Already a subscriber? - Login here
Not yet a subscriber? - Subscribe here

Browse by:

Displaying: 1-10 of 1082 documents

1. Idealistic Studies: Volume > 48 > Issue: 2
Farshid Baghai Why Is There a Doctrine of Method in Critique of Pure Reason?
abstract | view |  rights & permissions | cited by
Kant characterizes Critique of Pure Reason as “a treatise on the method” (KrV B xxii). But he does not clearly work out the Doctrine of Method of the Critique. Most interpreters of the Critique do not work out the Doctrine of Method either. This paper outlines the systematic place and significance of the Doctrine of Method within the structure of the Critique. It suggests that the Doctrine of Method supplies the methodological conditions, or systematic laws, of possible cognitions of reason. In other words, the Doctrine of Method is the primary locus of critique or reason’s self-cognition, i.e., reason’s cognition of the laws that make its possible cognitions systematic.
2. Idealistic Studies: Volume > 48 > Issue: 2
E. Eugene Kleist Phenomenology’s Constitutive Paradox: Meillassoux on Husserl and Merleau-Ponty on Schelling
abstract | view |  rights & permissions | cited by
I provide a phenomenological response to Quentin Meillassoux’s “realist” criticism of phenomenology and I explore the resources and limits of phenomenology in its own attempt to grapple with the paradox Meillassoux believes sinks it: subjectivity has priority over the physical reality it constitutes despite the anteriority and posteriority of that physical reality to subjectivity. I first offer a corrective to Meillassoux’s interpretation of Husserl. Then, I turn to Merleau-Ponty’s lectures on the philosophy of nature, where he addresses the paradox by interpreting Husserl in the light of Schelling. I argue throughout that the correct understanding of Husserl’s concept of constitution, and particularly, passive constitution, defangs this realist criticism of phenomenology and suggests phenomenology to be capable of a Naturphilosophie intimating pre-reflective being. The prime instance of this pre-reflective being is subjectivity’s entanglement with a reality that encompasses it.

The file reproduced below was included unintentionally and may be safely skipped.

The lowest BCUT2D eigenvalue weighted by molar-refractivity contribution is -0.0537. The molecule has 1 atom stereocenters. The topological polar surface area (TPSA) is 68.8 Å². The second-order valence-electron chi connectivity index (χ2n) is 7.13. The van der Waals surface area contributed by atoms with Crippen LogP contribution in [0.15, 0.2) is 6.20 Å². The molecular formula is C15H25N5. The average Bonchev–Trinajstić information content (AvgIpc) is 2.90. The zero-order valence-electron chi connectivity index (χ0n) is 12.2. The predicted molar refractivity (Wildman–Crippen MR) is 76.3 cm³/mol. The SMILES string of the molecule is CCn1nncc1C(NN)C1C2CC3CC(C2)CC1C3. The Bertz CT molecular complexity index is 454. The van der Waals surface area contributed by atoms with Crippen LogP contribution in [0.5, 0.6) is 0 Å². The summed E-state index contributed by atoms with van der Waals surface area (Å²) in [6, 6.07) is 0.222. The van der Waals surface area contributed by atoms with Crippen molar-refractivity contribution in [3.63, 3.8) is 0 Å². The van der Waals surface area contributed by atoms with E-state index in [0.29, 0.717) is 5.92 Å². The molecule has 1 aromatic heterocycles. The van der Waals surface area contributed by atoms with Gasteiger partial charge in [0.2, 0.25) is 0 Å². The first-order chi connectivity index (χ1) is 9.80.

3. Idealistic Studies: Volume > 48 > Issue: 2
Sean Winkler Parallelism and the Idea of God in Spinoza's System
abstract | view |  rights & permissions | cited by
In this paper, I begin by showing that for Spinoza, it is unclear how the human mind can have a true idea of God. I first provide an explanation of Spinoza’s theory of parallelism of the mind and the body, followed by showing how this doctrine seems to undermine the mind’s ability to have an adequate idea of God. From there, I show that the idea of God presents a problem for Spinoza’s theory of the parallelism of the attributes in general. To resolve the tension, I argue that Spinoza’s theory of parallelism does not entail a one-to-one correspondence between the modes of different attributes. From here, I show that the human mind can have an adequate idea of God, because the mind can have an idea of its own formal essences and the idea of a formal essence is itself an idea of God.
4. Idealistic Studies: Volume > 48 > Issue: 2
Shuchen Xiang Freedom and Culture: The Cassirerian and Confucian Account of Symbolic Formation
abstract | view |  rights & permissions | cited by
Through a key passage (Xici 2.2) from the Book of Changes, this paper shows that Ernst Cassirer’s philosophy of symbolic forms shares similarities with the canonical account of symbolic formation in the Chinese tradition: the genesis of xiang (象), often translated as image or symbol. xiang became identified with the origins of culture/civilisation itself. In both cases, the world is understood as primordially (phenomenologically) meaningful; the expressiveness of the world requires a human subject to consummate it in a symbol, whilst the symbol in turn gives us access to higher orders of meaning. It is the self-conscious creation of the symbol that then allows for the higher forms of culture. For both the Xici and Cassirer, symbols and the symbolic consciousness that comes with it is the pre-condition for the freedom, ethics and the cultivation of agency. As for both the Xici and Cassirer, it is human agency that creates these symbols, it will be argued that the Xici is making a Cassirerian argument about the (ethical) relationship between human agency, symbols and ethics/freedom.